The President’s Council of Advisors on Science and Technology, or PCAST, is an advisory group of the nation’s leading scientists and engineers, appointed by the President to augment the science and technology advice he receives from inside the White House and from cabinet departments and other federal agencies. PCAST offers insights, and in many cases makes policy recommendations, concerning the full range of issues where understandings from the domains of science, technology, and innovation are relevant to the policy choices before the President. PCAST is administered by the White House Office of Science and Technology Policy (OSTP), which I direct in parallel with my role as science and technology advisor to the President.
As you can see from the member roster
, PCAST is populated by a spectacular cast of leaders of the science and technology community. The 21 members include 4 winners of MacArthur "genius" awards, 3 Nobel laureates, 2 university presidents, as well as 16 members of one or more of the U.S. national academies of science, engineering, and medicine. At its meeting Thursday and Friday — the first meeting of the full Obama PCAST — the group will be hearing from a number of Administration officials who deal with science and technology issues. The first public session starts at 10:15 Thursday and the full agenda is visible here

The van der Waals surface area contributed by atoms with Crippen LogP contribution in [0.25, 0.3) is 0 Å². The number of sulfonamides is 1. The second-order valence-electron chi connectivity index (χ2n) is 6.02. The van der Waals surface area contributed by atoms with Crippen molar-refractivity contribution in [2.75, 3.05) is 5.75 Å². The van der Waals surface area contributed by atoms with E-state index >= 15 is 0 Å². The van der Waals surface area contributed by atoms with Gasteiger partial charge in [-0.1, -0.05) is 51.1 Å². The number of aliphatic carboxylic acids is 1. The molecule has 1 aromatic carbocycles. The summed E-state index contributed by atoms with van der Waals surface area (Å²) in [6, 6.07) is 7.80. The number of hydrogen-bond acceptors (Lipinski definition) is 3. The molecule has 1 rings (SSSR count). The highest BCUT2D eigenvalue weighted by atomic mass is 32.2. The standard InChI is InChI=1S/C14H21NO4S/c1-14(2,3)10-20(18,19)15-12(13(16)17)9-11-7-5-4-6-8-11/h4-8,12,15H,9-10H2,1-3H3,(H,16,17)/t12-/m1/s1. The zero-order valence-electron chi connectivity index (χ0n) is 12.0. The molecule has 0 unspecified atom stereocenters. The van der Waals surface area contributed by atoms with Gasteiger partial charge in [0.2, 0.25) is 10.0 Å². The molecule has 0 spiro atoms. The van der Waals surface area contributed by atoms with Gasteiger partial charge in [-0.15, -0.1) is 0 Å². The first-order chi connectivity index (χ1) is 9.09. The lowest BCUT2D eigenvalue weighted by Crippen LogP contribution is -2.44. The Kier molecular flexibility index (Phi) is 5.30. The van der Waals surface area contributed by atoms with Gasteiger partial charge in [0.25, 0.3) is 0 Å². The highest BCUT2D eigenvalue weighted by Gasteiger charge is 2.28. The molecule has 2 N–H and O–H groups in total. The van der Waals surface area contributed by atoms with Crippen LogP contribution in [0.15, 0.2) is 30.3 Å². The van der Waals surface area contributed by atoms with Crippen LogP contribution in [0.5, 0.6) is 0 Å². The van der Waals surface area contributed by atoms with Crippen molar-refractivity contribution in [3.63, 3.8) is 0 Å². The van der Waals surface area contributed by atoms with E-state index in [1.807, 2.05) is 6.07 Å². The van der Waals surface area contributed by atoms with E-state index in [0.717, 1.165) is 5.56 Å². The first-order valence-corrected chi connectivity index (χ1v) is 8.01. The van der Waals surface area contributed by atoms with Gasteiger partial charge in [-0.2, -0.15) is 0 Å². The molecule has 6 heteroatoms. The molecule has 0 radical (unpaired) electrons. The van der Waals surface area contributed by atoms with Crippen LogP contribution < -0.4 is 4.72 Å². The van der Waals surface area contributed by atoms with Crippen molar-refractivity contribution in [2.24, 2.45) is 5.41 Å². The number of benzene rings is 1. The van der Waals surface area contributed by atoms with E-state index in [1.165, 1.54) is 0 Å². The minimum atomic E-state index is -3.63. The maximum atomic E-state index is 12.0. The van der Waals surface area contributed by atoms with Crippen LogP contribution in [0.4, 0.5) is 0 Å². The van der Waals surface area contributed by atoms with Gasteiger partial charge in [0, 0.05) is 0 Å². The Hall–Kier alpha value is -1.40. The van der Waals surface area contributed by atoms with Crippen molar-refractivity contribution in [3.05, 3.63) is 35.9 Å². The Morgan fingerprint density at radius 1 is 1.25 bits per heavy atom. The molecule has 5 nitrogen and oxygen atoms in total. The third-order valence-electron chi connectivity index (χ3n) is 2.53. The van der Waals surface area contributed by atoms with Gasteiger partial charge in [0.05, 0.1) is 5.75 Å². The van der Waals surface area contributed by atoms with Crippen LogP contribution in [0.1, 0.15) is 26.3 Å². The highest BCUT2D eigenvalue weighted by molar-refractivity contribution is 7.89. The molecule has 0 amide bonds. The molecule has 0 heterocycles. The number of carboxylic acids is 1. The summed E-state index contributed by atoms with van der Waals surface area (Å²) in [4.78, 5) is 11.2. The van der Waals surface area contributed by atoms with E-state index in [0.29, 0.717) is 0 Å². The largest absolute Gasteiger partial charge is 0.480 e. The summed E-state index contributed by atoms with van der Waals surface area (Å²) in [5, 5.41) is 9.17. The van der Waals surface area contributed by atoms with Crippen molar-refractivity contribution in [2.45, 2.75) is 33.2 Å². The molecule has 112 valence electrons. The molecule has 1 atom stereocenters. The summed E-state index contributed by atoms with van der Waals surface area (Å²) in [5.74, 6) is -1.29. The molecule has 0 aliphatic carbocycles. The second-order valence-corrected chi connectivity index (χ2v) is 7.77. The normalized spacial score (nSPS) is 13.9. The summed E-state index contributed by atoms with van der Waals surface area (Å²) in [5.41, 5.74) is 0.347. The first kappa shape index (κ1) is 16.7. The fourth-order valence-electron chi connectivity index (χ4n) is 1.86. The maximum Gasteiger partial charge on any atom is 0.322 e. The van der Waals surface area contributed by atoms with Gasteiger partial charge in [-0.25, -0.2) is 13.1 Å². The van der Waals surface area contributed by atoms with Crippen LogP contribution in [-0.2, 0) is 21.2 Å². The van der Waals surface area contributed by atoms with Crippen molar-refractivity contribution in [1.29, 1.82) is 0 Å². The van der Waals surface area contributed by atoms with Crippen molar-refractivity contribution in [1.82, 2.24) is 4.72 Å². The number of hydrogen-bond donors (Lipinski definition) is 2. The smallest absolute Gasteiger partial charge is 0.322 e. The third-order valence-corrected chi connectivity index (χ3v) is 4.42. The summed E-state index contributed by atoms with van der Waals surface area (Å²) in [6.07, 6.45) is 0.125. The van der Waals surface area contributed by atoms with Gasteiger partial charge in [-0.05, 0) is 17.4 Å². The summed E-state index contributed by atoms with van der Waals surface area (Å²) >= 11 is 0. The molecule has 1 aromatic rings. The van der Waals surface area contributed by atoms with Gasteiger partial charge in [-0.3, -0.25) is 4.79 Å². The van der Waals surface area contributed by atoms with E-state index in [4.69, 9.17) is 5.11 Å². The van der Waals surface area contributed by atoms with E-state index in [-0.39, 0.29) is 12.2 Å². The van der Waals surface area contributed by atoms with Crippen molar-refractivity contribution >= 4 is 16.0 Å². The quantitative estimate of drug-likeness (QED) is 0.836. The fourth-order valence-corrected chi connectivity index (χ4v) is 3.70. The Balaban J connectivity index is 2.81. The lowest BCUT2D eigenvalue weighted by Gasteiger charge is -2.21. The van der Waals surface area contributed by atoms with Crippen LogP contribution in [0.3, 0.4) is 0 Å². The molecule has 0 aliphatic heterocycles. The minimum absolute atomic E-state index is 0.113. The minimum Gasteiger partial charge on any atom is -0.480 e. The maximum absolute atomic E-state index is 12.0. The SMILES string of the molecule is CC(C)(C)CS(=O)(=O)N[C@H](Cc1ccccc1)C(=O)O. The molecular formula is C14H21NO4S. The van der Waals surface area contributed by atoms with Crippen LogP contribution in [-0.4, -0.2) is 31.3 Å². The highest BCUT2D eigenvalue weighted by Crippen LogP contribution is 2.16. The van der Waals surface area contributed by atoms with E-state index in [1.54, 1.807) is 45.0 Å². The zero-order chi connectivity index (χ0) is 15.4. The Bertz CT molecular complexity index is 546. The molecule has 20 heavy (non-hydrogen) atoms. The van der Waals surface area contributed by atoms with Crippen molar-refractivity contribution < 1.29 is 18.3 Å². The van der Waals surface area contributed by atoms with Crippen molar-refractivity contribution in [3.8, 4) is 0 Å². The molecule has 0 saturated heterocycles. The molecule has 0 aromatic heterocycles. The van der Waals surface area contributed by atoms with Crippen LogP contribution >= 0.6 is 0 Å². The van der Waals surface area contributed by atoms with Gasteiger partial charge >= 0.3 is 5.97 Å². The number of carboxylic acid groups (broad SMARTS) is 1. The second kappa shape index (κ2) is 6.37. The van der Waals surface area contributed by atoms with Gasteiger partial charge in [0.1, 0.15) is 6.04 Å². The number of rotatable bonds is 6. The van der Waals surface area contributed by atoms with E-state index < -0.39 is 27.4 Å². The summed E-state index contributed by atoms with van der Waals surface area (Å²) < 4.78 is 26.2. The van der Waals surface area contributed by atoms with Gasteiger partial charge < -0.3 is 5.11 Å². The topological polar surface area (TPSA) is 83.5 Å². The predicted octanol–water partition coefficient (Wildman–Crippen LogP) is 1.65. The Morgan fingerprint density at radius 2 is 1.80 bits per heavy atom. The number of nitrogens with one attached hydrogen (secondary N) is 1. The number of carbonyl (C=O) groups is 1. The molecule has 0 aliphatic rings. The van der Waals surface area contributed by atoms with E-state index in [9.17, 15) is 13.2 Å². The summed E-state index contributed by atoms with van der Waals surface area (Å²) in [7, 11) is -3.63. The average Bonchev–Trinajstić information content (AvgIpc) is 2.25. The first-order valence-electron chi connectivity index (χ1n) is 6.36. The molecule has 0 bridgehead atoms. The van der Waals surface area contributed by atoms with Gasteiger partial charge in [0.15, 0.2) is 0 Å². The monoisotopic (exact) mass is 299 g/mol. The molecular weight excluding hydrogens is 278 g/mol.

. Watch the live-stream of the meeting below:
[UPDATE: This event has now concluded]
The largest part of the committee’s attention over the two days will be focused on the selection of the topics to which PCAST will be giving highest-priority attention in the months immediately ahead. The President will meet with PCAST on Friday to weigh in with his own thoughts on these priorities. (Everybody gets a say, but his say is the final one!) Candidate topics include the roles of science and technology in job creation, economic recovery, and growth; research and development strategy for clean-energy technologies; the science of adaptation to climate change; the science and technology of homeland security; extending internet connectivity to all Americans; and a strategy for strengthening science, technology, engineering, and math education in this country.
It’s a privilege and a pleasure to be working on these issues in an Administration led by a President so appreciative of the potential of science and technology to help meet the many challenges our country faces. I know all my colleagues in PCAST feel the same way. I hope you will gain something of an appreciation for the excitement and enthusiasm as well as the ideas we are bringing to this work as you watch the proceedings of this inaugural PCAST meeting — a meeting, by the way, that, through webcasting on the OSTP website embodies the President’s oft-stated commitment to using technology to make government more open, transparent, and collaborative.
Dr. John P. Holdren is the Assistant to the President for Science and Technology and Director of the Office of Science and Technology Policy